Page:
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Looking Past the College Names and the Rankings

 

rankings

When I talk to parents and listen to their stories about college prep, it’s hard not to be concerned. I’m concerned because it seems that college choice has become a competition–a competition among parents and a competition among students. It’s all about the prestige, the name, and the rankings and very little about the fit.

I recently participated in a discussion thread on the Grown and Flown Facebook page. A mother was concerned that her daughter was only considering applying to the Ivies. I tried to insert my advice on the matter and was attacked by so many parents whose students were either applying to these colleges or attending them. I was simply trying to point out that these colleges aren’t the “be all and end all” of colleges and there are so many other options out there to consider. Shame on me for disparaging these top-ranked universities.

Seriously though, it surprises me how many parents feel that their student can’t be happy at an unknown college or university. It astounds me how many parents will allow their student to attend one of these colleges and either go into debt themselves or allow their student to accumulate mounds of debt; because, news flash—these colleges only provide need-based aid to the poorest of families and merit aid to the best of the applicant pool. Your student may be accepted but offered no financial assistance.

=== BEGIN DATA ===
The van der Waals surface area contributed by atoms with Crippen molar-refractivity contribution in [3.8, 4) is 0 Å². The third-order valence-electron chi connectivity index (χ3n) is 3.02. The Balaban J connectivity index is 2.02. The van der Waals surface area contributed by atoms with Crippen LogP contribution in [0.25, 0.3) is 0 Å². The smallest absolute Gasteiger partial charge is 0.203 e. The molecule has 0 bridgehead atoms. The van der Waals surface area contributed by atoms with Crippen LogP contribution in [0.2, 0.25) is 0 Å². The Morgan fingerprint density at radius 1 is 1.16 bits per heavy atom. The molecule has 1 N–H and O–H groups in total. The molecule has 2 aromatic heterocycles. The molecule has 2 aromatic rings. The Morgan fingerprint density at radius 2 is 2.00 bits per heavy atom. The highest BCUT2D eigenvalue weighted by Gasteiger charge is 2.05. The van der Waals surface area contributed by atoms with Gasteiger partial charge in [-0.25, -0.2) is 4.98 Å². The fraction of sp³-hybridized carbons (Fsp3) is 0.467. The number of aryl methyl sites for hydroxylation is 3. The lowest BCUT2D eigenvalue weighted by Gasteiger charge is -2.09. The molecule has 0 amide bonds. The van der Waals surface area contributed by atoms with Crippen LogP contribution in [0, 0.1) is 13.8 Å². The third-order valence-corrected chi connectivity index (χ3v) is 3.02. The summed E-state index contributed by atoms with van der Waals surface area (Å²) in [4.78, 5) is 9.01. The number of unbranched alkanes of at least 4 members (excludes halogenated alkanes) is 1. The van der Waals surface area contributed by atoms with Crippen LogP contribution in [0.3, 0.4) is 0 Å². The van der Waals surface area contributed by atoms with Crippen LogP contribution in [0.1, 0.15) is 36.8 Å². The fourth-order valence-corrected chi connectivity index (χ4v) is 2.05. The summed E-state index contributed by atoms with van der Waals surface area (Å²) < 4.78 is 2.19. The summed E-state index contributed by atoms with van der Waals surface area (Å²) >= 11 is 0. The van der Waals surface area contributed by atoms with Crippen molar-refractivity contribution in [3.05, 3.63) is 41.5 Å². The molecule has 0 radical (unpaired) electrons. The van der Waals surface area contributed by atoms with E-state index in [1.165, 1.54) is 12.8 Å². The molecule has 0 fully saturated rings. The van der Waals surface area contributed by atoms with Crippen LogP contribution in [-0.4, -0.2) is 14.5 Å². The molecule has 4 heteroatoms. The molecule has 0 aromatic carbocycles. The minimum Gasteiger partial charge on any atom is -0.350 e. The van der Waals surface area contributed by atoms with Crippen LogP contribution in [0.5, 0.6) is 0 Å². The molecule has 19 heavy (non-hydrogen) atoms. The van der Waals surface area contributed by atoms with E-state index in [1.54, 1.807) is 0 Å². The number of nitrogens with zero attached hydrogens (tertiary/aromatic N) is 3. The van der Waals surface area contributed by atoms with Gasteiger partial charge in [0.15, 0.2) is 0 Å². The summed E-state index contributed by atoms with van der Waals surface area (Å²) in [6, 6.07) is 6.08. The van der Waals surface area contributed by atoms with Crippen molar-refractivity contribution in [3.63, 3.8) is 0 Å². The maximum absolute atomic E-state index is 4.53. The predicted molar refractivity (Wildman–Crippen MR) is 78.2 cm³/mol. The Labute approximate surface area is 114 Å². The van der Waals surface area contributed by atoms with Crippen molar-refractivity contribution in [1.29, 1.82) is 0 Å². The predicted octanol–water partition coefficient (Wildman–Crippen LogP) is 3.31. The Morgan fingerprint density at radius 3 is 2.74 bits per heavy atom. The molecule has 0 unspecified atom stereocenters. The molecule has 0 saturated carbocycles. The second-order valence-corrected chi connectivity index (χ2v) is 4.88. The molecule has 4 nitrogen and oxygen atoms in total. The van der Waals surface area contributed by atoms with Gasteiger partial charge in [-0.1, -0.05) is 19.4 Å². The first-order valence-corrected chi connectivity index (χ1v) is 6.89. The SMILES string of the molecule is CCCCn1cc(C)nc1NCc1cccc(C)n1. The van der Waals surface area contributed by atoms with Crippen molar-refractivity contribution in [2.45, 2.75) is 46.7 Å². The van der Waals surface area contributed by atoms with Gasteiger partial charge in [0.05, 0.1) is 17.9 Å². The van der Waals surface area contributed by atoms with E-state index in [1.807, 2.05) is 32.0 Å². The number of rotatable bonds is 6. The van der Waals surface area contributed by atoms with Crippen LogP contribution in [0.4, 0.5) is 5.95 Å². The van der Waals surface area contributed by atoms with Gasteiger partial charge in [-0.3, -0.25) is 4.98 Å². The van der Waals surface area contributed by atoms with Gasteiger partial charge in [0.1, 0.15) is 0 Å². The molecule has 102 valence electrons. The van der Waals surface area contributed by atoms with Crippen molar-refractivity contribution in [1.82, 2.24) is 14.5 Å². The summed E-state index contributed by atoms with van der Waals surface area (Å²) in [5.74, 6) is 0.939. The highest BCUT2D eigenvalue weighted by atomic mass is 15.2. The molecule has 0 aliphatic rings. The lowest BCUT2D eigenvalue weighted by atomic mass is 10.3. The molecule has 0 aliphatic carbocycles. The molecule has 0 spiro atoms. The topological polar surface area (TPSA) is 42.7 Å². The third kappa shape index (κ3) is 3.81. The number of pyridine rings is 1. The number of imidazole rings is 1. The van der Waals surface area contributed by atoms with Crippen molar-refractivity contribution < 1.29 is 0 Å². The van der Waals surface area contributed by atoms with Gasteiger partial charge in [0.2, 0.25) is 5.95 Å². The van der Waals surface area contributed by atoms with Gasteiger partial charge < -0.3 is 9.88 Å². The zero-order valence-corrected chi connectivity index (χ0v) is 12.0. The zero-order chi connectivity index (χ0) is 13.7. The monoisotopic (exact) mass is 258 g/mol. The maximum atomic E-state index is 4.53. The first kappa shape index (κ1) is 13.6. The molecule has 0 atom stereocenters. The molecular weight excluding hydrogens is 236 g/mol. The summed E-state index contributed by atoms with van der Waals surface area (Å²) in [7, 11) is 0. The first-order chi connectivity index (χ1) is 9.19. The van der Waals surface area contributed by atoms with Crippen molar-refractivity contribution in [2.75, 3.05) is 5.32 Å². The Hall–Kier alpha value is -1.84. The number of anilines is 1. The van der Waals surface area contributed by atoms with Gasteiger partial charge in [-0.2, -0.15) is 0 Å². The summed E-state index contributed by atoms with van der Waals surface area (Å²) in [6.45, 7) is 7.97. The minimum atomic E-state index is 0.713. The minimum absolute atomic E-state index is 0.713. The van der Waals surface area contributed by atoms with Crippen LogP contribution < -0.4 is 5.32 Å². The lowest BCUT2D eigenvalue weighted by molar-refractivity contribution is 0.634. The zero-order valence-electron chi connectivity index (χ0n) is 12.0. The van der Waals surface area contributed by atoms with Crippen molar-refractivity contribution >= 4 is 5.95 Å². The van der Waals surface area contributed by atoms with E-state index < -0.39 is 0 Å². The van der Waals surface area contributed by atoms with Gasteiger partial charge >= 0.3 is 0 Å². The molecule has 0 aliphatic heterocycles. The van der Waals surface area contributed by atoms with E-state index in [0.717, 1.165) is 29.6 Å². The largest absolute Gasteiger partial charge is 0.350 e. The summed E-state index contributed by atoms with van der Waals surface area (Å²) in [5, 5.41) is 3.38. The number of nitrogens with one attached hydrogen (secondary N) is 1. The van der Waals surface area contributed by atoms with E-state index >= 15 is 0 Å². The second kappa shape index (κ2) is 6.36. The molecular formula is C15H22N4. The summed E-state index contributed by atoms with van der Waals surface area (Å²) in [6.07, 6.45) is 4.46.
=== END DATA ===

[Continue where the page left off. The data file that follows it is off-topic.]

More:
How do you steer your student away from the these colleges?

If your student is a top candidate for an Ivy league college and you are willing to pay for it, then by all means, she should apply. But if you’re worried about finances or know that your student is applying for all the wrong reasons, it’s time to steer them away from these colleges.

The best way to do this is to draw the focus away from the Ivies and toward other colleges that offer the same benefits at a greater return for your investment. Encourage your student to visit colleges, talk to alumni, connect online with students from other colleges and start a conversation.

How do you find those “diamonds in the rough” colleges?

You can start by looking at the College That Change Lives website. Then move toward College Navigator and fill in some criteria that fits your student’s interests: location, size, major, merit awards, etc.. Look at the stats, financial aid awards, and student debt. After you have a list, do some digging. What is your student interested in studying? Is there a student body better suited for her? If she is at the top of the applicant pool will she have a better chance of winning merit aid?

How do you change your (and your student’s) mindset?

Visit. Interact. Start a dialogue with other colleges. Once your student sees the virtual cornucopia of colleges out there, it will be easier for you to move her toward the colleges that are a better fit. Once she realizes that it’s not about the name, but about the fit, it will be easier to add those colleges that fit instead of choosing one simply based on name or ranking.

With over 4000 colleges and universities in this country, it will serve you and your student better if you look at some of the lesser known colleges and examine their benefits. As my daughter did, she found her perfect match when she moved beyond the college with the ranking to the college that was a better fit for her academically, socially, and financially.

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